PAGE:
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Place, community and commemorative cultures in the (re)making of local First World War memorials
The changes inscribed by a century of public interaction with local First World War memorials alter their messages and embody different values over time. This tells a sometimes-uneasy story of both change and continuity, stasis and transmutation, preservation and modification that negotiates people, place, and changing commemorative cultures. This thesis reveals and analyses a detailed picture of this century of changing war memorials, using innovative research foci and interdisciplinary methods. With a focus on material change and what it reveals about custodianship and community, it chronologises and characterises the dynamic interface between people and memorials across the century. Freestanding monuments across two counties for which excellent data exists were selected for examination due to their popular use as the primary site for remembrance activity and the need to restrict the sample (estimated at over 100,000 across the UK) to a manageable number (130 for the chosen counties). Given the expanse of theoretical approaches, the thesis is necessarily selective in its overall approach, choosing a material culture emphasis over others to enhance originality, increase the pragmatic relevance of findings, and to fill a gap in current paradigms. It examines changing or competing claims to heritage, memory and recognition, through community agency and intervention in the built environment against a backdrop of social, cultural, political and military change. This provides new insights into the ‘long-view’ of commemoration in the local setting in England, with specific attention to temporal, spatial and social context and the resulting changing commemorative intent and aesthetics. This research constructs a detailed and reliable chronology of changes made to memorials c.1918-2021 by sampling two Midlands counties, revealing a range of influences from the individual to the international. It defines the developments of a new aesthetic of remembrance that embodies changing attitudes to commemoration within communities.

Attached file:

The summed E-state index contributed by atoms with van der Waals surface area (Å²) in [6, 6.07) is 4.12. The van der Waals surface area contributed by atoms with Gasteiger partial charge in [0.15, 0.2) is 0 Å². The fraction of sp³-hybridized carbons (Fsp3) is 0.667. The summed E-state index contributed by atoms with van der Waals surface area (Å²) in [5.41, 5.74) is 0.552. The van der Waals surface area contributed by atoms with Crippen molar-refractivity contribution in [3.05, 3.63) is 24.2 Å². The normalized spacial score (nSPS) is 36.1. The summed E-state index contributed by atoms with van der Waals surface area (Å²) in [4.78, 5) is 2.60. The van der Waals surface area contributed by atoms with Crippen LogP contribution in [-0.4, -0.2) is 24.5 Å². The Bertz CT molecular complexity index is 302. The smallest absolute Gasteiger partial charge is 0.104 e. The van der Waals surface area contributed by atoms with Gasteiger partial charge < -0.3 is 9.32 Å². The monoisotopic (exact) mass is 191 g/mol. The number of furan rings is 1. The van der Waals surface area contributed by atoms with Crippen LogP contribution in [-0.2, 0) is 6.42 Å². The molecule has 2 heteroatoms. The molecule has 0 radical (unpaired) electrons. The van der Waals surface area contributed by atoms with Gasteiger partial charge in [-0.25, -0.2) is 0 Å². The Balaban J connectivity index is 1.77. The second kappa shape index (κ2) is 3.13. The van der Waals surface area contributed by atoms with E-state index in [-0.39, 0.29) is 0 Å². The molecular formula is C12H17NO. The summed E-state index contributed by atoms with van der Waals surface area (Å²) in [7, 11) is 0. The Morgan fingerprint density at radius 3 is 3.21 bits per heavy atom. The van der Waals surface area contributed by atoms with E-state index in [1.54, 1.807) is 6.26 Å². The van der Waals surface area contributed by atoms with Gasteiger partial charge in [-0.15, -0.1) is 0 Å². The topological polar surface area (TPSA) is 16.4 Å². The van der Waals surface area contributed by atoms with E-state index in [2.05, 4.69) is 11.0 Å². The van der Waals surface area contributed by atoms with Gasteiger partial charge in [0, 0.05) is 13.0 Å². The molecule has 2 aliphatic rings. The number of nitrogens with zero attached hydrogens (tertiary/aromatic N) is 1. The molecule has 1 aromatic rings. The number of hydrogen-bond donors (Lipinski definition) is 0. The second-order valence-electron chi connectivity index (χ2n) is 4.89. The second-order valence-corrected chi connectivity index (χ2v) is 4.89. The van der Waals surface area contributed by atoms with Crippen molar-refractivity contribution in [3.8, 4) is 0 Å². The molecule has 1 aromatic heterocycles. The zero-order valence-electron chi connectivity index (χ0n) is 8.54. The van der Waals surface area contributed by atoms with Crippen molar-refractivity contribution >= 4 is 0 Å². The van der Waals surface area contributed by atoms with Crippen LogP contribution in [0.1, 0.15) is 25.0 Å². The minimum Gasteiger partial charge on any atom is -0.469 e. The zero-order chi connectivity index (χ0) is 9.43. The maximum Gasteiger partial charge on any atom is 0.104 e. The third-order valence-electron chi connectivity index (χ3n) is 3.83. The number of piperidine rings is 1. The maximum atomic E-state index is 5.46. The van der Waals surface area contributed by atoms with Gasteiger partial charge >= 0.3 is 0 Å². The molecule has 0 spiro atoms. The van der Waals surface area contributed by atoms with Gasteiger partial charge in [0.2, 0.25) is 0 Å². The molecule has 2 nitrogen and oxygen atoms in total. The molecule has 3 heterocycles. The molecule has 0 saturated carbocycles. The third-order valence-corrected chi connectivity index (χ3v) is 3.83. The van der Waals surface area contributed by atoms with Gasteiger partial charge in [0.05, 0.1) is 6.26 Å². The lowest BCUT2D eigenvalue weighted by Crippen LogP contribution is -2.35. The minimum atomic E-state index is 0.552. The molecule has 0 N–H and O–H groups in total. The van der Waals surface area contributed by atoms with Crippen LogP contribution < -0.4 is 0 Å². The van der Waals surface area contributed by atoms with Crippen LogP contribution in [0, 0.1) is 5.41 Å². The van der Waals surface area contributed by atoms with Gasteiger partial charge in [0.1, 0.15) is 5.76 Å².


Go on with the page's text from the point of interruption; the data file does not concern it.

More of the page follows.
Supervisor(s)Sally Horrocks, James Moore,
Date of award2023-06-26
Author affiliationSchool of History, Politics & International Relations
Awarding institutionUniversity of Leicester